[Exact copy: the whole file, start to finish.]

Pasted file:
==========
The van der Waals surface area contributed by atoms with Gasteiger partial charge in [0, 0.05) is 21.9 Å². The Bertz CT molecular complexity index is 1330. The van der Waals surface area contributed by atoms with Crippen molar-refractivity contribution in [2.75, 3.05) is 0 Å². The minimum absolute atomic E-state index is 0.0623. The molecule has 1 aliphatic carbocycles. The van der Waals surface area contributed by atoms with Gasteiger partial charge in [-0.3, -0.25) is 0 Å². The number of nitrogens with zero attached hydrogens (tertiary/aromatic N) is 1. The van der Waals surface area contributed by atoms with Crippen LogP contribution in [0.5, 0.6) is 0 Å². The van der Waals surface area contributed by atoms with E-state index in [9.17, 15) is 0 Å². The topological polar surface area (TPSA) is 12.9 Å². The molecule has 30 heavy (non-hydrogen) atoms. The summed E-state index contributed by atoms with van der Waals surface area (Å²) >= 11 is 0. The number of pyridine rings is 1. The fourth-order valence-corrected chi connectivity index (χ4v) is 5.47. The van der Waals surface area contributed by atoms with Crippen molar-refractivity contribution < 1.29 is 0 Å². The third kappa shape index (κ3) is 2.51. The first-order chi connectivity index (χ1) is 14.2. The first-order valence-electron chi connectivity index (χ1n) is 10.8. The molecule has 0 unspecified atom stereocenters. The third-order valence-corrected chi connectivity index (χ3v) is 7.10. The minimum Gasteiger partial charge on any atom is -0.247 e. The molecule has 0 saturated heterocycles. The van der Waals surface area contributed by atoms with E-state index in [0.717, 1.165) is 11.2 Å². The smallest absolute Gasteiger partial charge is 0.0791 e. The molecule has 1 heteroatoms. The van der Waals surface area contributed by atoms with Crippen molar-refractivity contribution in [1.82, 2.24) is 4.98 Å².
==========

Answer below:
The van der Waals surface area contributed by atoms with Gasteiger partial charge in [0, 0.05) is 21.9 Å². The Bertz CT molecular complexity index is 1330. The van der Waals surface area contributed by atoms with Crippen molar-refractivity contribution in [2.75, 3.05) is 0 Å². The minimum absolute atomic E-state index is 0.0623. The molecule has 1 aliphatic carbocycles. The van der Waals surface area contributed by atoms with Gasteiger partial charge in [-0.3, -0.25) is 0 Å². The number of nitrogens with zero attached hydrogens (tertiary/aromatic N) is 1. The van der Waals surface area contributed by atoms with Crippen LogP contribution in [0.5, 0.6) is 0 Å². The van der Waals surface area contributed by atoms with E-state index in [9.17, 15) is 0 Å². The topological polar surface area (TPSA) is 12.9 Å². The molecule has 30 heavy (non-hydrogen) atoms. The summed E-state index contributed by atoms with van der Waals surface area (Å²) >= 11 is 0. The number of pyridine rings is 1. The fourth-order valence-corrected chi connectivity index (χ4v) is 5.47. The van der Waals surface area contributed by atoms with Crippen molar-refractivity contribution < 1.29 is 0 Å². The third kappa shape index (κ3) is 2.51. The first-order chi connectivity index (χ1) is 14.2. The first-order valence-electron chi connectivity index (χ1n) is 10.8. The molecule has 0 unspecified atom stereocenters. The third-order valence-corrected chi connectivity index (χ3v) is 7.10. The minimum Gasteiger partial charge on any atom is -0.247 e. The molecule has 0 saturated heterocycles. The van der Waals surface area contributed by atoms with E-state index in [0.717, 1.165) is 11.2 Å². The smallest absolute Gasteiger partial charge is 0.0791 e. The molecule has 1 heteroatoms. The van der Waals surface area contributed by atoms with Crippen molar-refractivity contribution in [1.82, 2.24) is 4.98 Å².